Carnevale 2011

Carnevale will be celebrated today in Piazetti San Marco, with the Gran Brindisi or 'grand toast', kicking off at 19:00.  So if you're in Venice today, make sure to get down there and celebrate on behalf of the rest of us!  There's also the Festa delle Marie, a sort of beauty pageant today and the Festa Veneziana and Vollo dell'angelo (Flight of the Angel) tomorrow.  You can find out more about what's happening at the official web page for this year's carnevale (they have some news and pages in English). 

Carnival masks

Il Medico delle Peste
 One of the most famous aspects of the Venice carnevale is the carnival masks.  There are different types, the most famous one being the Bauta which is a plain white mask that covers your face, but leaves your mouth uncovered so you can still eat, drink and be merry!  Eye masks, mostly worn by women, are called Columbine Masks and are very pretty, usually decorated and may have feathers attached.  They are also sold on batons, so you can easily remove the mask from your face, if you need to.  Moretta masks are only for dedicated carnivalists - they are made of a black material which preserves the outline of your face.  They're held on by holding part of the material in your mouth, which I imagine makes eating, speaking and even breathing pretty difficult!  Volta masks are also plain white and non-decorative - they cover the whole face, with no opening for the mouth and they are often attached to elaborate headdresses.  The most striking (and scariest) mask, mostly worn by men, is the Medico delle Peste or 'the Plague Doctor' which is a mask with a long beak, stemming from actual masks worn by doctors during the plague.  They used to keep herbs in the beak of the mask, which helped keep the air that they were breathing pure.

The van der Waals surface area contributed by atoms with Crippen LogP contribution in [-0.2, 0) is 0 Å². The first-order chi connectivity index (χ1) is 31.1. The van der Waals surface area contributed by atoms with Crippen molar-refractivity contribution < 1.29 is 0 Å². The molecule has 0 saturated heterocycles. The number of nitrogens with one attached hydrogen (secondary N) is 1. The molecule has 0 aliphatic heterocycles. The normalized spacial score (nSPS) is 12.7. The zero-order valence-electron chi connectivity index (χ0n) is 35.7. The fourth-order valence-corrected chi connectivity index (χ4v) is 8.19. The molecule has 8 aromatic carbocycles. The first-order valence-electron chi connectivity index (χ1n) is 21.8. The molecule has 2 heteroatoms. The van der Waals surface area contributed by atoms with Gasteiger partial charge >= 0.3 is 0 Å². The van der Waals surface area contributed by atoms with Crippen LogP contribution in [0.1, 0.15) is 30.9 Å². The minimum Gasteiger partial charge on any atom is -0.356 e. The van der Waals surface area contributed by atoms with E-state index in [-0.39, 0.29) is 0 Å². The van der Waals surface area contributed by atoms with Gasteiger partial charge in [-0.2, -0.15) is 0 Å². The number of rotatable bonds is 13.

There is another interesting website on the carnevale where you can find out more about the traditions and masks that the carnevale is so famous for.

Image credits:

The image of the flag of Veneto was provided copyright-free on Wikimedia, the original image having been supplied by wikuser Vajotwo with this derived version being added by wikiuser Flanker - you can see a more detailed description of this image at

The photos of the masks at the Venice carnevale were taken by flickruser bazzmann aka Marco Trevisan, who is the CEO of Bazzman SRL, a local media and communication company.  You can see more of Marco's photostream at the following link

The photo of the Carnival del Pueblo, South London is by flickruser snappybex aka Bex Ross, who is a Science Communicator (what is that?) originally from Edinburgh in Scotland.  You can see more of Bex's photos at

Thanks to Bex and Marco for sharing these images with us, using the Creative Commons license!